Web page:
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The Goslar Kaiserring, one of the most renowned art prizes of the present day, is to be awarded in 2016 to Jimmie Durham. The 75-year-old American artist, poet and activist, who now lives in Berlin, enjoys an international reputation in the contemporary art world. "I am most humbled and pleased by receiving this award. It is a great honour," said Durham. Jimmie Durham will receive the Kaiserring in Goslar on 8 October 2016.
Explaining their decision, the Kaiserring Jury wrote:
Sculptures, installations, paintings, drawings, performances, videos and photographs: Jimmie Durham’s œuvre is many-sided and often results from a process of juxtaposing and contrasting different materials or objets trouvés. Created from natural or synthetic substances, from leftovers or waste, his works function by virtue of unexpected convergences, a transformation of the real being accomplished with ingenuity, far-sightedness and humour. Jimmie Durham’s œuvre cannot be pigeon-holed into any artistic movement. It transcends existing categories or taxonomies and, with its permanent demand for freedom, seeks to escape or slip out of every hierarchical system. It is above all this uniqueness, which on the one hand is based on a great challenge to himself, and on a poetic approach to and contact with the world that allows Jimmie Durham to be added to the continuing list of names of artists to be honoured with the award of the Goslar Kaiserring… The relationship between Jimmie Durham and the world that surrounds him is very personal. In a quite natural fashion he appropriates what seems to us to be ethnically distant, while alienating the familiar: "When I see a piece of wood, or a dog skull, or a plastic bottle I feel a connection. Each has a political and physical history similar to mine."
The artist, poet and activist Jimmie Durham (* 1940 USA, lives in Berlin, Germany) began to work as a sculptor in 1964 and at the same time, in the early 1960s, was politically active in the American civil rights movement, including the rights of Native Americans. In 1973 he completed his art training in Geneva, and returned to the USA. In the 1970s, he was the co-founder and chairperson of the International Indian Treaty Council at the United Nations, where his activity led among other things to the Declaration of the Rights of Indigenous Peoples. In 1987 Durham left the USA, settling first in Mexico and in 1994 in Europe. His artistic and literary work often focuses on the relationship between history and environment, between architecture and monumentality, as well as displaying a critical attitude towards political power relationships and narrations of national identity. Durham laws a visiting professor at Malmö Art Academy and the Università Iuav in Venice.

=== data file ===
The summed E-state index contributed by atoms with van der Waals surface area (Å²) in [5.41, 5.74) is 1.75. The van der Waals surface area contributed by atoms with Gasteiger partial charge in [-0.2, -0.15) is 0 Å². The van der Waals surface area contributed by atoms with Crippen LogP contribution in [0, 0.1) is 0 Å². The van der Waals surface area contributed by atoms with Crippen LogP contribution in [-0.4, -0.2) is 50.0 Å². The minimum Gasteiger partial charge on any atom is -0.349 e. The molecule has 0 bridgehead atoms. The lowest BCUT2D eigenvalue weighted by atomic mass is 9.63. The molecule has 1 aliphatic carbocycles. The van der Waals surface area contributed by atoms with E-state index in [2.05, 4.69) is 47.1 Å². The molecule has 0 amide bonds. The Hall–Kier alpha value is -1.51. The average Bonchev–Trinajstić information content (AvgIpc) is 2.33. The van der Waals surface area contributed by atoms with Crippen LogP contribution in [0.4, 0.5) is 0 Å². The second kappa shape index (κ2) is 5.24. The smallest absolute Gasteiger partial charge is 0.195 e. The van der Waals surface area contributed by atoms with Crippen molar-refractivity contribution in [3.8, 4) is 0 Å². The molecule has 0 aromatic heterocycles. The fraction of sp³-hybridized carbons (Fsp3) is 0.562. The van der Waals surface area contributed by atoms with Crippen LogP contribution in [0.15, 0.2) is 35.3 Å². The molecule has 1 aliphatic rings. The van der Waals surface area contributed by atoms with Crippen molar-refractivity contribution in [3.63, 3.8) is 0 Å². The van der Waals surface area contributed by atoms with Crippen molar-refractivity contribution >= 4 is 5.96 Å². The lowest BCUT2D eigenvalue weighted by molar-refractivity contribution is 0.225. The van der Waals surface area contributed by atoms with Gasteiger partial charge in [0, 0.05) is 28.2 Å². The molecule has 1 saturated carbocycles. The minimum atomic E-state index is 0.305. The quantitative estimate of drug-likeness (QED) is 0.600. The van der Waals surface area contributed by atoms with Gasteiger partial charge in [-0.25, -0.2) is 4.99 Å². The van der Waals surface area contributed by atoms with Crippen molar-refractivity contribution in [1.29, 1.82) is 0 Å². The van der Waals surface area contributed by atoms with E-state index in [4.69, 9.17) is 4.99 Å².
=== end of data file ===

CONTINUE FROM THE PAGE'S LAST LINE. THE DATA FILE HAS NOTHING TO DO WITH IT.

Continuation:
Durham’s first solo exhibition was held in Austin/Texas in 1965. Since then, his works have been displayed at numerous exhibitions in many countries, most recently, for example at: Whitney Museum of American Art, New York (2014; 2003; 1993); Venice Biennale (2015; 2005; 2003; 2001; 1999); Museo Madre, Naples (2001; 2008); MuHKA – Museum of Contemporary Art, Antwerp (2012); Swiss Institute, New York (2012); Documenta, Kassel (2012; 1992); 29. São Paulo Biennale (2010); Centre Pompidou, Paris (2010); Kunsthalle Bern (2010); Musée d'Art moderne de la Ville de Paris (2009); Museum Ludwig, Cologne (2006).
Jimmie Durham in Universes in Universe, a selection:
Venice: Objects, Work and Tourism
6 May - 20 September 2015, Fondazione Querini Stampalia, Carlo Scarpa Area, and interventions in the historical collection. Curator: Chiara Bertola.
A Matter of Life and Death and Singing
24 May - 18 Nov. 2012, Museum of Contemporary Art Antwerp. Curators: Bart De Baere, Anders Kreuger.
dOCUMENTA (13), 2012
9 June - 16 Sept. 2012 in Kassel, Germany. Artistic director: Carolyn Christov-Bakargiev. Photo tour: Works at the Karlsaue park - see also the following pages.
50th Venice Biennial, 2003
15 June - 2 Nov. 2003. The Everyday Altered, Arsenale. Part of the Central International Exhibition. Several objects and installations.
Denkzeichen 4. November 1989
You are here, 2000. Participation in the art project of Pat Binder and Gerhard Haupt on Alexanderplatz / Berlin, in memory of the largest rally of the democratic movement in the GDR.
The Goslar Kaiserring is one of the most internationally renowned prizes for modern art. It has been awarded since 1975. The first prizewinners were Henry Moore, Max Ernst and Alexander Calder. They were followed by pioneers of contemporary art such as Joseph Beuys, Gerhard Richter, Nam June Paik, Christo, Cindy Sherman and Jenny Holzer. Jimmie Durham’s predecessors in recent years include Andreas Gursky, Bridget Riley, David Lynch, Olafur Eliasson, Wiebke Siem and Boris Mikhailov.
Mönchehaus Museum and City of Goslar